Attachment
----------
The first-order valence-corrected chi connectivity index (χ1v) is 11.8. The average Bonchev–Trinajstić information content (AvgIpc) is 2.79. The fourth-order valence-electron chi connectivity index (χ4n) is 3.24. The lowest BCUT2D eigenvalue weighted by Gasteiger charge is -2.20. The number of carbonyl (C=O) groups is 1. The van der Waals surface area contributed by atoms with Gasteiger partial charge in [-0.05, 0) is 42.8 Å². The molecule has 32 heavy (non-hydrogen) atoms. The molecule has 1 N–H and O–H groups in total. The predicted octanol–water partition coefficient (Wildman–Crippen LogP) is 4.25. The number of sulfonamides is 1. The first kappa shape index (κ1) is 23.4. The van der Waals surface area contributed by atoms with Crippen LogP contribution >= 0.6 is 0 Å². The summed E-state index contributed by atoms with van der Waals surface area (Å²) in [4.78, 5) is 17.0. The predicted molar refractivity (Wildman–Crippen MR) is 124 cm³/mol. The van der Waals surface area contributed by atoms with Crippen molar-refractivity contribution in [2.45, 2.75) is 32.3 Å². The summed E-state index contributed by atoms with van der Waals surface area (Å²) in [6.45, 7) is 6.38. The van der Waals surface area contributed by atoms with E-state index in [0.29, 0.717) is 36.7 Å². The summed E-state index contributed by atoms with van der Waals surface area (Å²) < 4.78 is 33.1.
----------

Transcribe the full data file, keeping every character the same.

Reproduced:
The first-order valence-corrected chi connectivity index (χ1v) is 11.8. The average Bonchev–Trinajstić information content (AvgIpc) is 2.79. The fourth-order valence-electron chi connectivity index (χ4n) is 3.24. The lowest BCUT2D eigenvalue weighted by Gasteiger charge is -2.20. The number of carbonyl (C=O) groups is 1. The van der Waals surface area contributed by atoms with Gasteiger partial charge in [-0.05, 0) is 42.8 Å². The molecule has 32 heavy (non-hydrogen) atoms. The molecule has 1 N–H and O–H groups in total. The predicted octanol–water partition coefficient (Wildman–Crippen LogP) is 4.25. The number of sulfonamides is 1. The first kappa shape index (κ1) is 23.4. The van der Waals surface area contributed by atoms with Crippen LogP contribution >= 0.6 is 0 Å². The summed E-state index contributed by atoms with van der Waals surface area (Å²) in [4.78, 5) is 17.0. The predicted molar refractivity (Wildman–Crippen MR) is 124 cm³/mol. The van der Waals surface area contributed by atoms with Crippen molar-refractivity contribution in [2.45, 2.75) is 32.3 Å². The summed E-state index contributed by atoms with van der Waals surface area (Å²) in [6.45, 7) is 6.38. The van der Waals surface area contributed by atoms with E-state index in [0.29, 0.717) is 36.7 Å². The summed E-state index contributed by atoms with van der Waals surface area (Å²) < 4.78 is 33.1.